Alex and Maggie infiltrate the fight club based on a tip Maggie has received. (I do hope that Maggie's tips don't become an easy fix to move the plot forward.) Inside they see the super-rich of Metropolis cheering on a fight between Quill and Miss Martian. When Supergirl arrives to break things up, the club's champion Draaga defeats her in combat. It is only when Alex and Maggie flash their badges that makes everyone scatter.
J'onn, on hearing M'Gann fought in the club enters her apartment and confronts her. He thinks her role in the club is why she wouldn't mind meld. But M'Gann's lines throughout this episode show she is hiding something. Earlier she said she was rescued by a white Martian who broke rank to save her. She says she is whatever she needs to be to get by. Here she says she has never killed anyone in the ring (implying she may have killed outside the ring). And she says she simply wants to forget her past.
Instead of just bringing Roulette in for questioning, Supergirl gets into a philosophical debate. And Roulette really is horrible. She says the aliens have no rights. She says Earth is so inhospitable that her club is a place where aliens can feel special and find glory. Earth has nothing to offer but imprisonment. And then she says that the aliens are less than dogs. People won't care about this club and what happens in it.
But then Roulette doubles down. She calls Supergirl naive and says Supergirl will never be able to change the hearts of both humans and aliens. It is a challenge.
But I still don't get why Kara let's her go. Nor do I understand why she burns up a highway to stop the limo instead of just grabbing it (other than it looks cool).
But Kara is hurt by Roulette's speech. Is it true that aliens feel so awful that they think this club is their only recourse (although we know some of the combatants are kidnapped and forced to fight).
It makes Supergirl confront her own thoughts. She apologizes to Mon-El. She admits she wants to remember her parents as perfect - proud, strong Kryptonians and great parents. We have seen last season Kara suffer with the realization that Alura wasn't 100% pure. (That was amped up in Sterling Gates' Adventures of Supergirl.)
Mon-El admits his parents were hardly perfect. But then he name drops Warworld! He knows Draaga has a bum knee which can be exploited.
I also like Kara talking about how she needed to learn to use her powers so she didn't hurt people, like when she broke the toes of her prom date Scott Klein. Oh writers! Why not call him Dick Malverne!!!!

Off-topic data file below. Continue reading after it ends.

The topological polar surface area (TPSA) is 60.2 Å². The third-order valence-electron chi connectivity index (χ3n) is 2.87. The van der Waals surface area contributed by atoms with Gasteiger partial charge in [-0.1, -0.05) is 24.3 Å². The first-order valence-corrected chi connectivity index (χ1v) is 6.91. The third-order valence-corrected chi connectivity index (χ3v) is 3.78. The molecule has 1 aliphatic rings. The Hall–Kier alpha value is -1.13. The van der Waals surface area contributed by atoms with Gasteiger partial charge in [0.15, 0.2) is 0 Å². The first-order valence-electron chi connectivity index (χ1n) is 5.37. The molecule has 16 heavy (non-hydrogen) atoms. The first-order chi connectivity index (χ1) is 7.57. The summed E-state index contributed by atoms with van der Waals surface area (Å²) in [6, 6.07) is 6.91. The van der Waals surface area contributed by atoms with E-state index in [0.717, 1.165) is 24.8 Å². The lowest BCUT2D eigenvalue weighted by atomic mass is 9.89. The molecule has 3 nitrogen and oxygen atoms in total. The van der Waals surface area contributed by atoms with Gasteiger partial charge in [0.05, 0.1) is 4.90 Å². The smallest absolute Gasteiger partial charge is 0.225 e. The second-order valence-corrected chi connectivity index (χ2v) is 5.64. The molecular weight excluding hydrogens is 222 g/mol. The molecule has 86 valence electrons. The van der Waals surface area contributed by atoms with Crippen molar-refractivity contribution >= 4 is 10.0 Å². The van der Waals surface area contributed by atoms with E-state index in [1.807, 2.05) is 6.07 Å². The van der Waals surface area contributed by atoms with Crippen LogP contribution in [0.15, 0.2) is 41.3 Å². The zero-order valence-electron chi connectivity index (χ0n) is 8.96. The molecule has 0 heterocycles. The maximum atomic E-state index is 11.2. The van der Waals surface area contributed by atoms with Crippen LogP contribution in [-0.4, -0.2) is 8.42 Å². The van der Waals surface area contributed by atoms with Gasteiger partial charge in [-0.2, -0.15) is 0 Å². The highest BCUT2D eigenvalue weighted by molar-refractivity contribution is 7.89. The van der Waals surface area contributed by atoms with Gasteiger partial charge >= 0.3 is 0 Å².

Somehow, J'onn is tasered and knocked out and forced to fight Miss Martian in the fight club ... a fight to the death. M'Gann has already said she isn't worthy of kindness. Here she pulls no punches. It is a good fight sequence where all the powers are on display - strength, flight, phasing, and shape changing.
J'onn talks M'Gann down, telling her that she doesn't need to punish herself for surviving. She thinks she deserves the beatings she gets in this ring but she doesn't. He actually forgives her. It is a powerful speech voicing feelings he probably dealt with at one point himself.
Supergirl shows up (she was given the site of the club by Lena Luthor) and defeats Draaga pretty easily.
I'm still not sure what to think of Lena. I am pretty sure the writers want us to be on edge. But when she says lines like 'I know you will be there when the time comes' to Kara, it is heavy.
Like last week, this ties into some current political issues in our country as well.
Initially Roulette is arrested for 'not having a liquor license', a sort of Capone like ending, but is ultimately released. She does have friends in high places.
Nothing left but to wrap up all the subplots.
Alex basically asks Maggie out on a date but is surprised to find out that Maggie already has a girlfriend.
Supergirl has Mon-El released into her custody. She was sent to Earth to protect and teach Kal. Maybe she can do that with Mon-El instead. (There is a romance budding here, I can feel it!)
And we see ... no surprise ... that M'Gann is a white martian. We have seen this play out in comics and on Young Justice. Why not here??
Whew, that was a packed episode that didn't feel overstuffed. I love the themes playing through everyone. And the J'onn/M'Gann one is the most compelling for me.
Solid stuff! Thanks for reading this super-long review!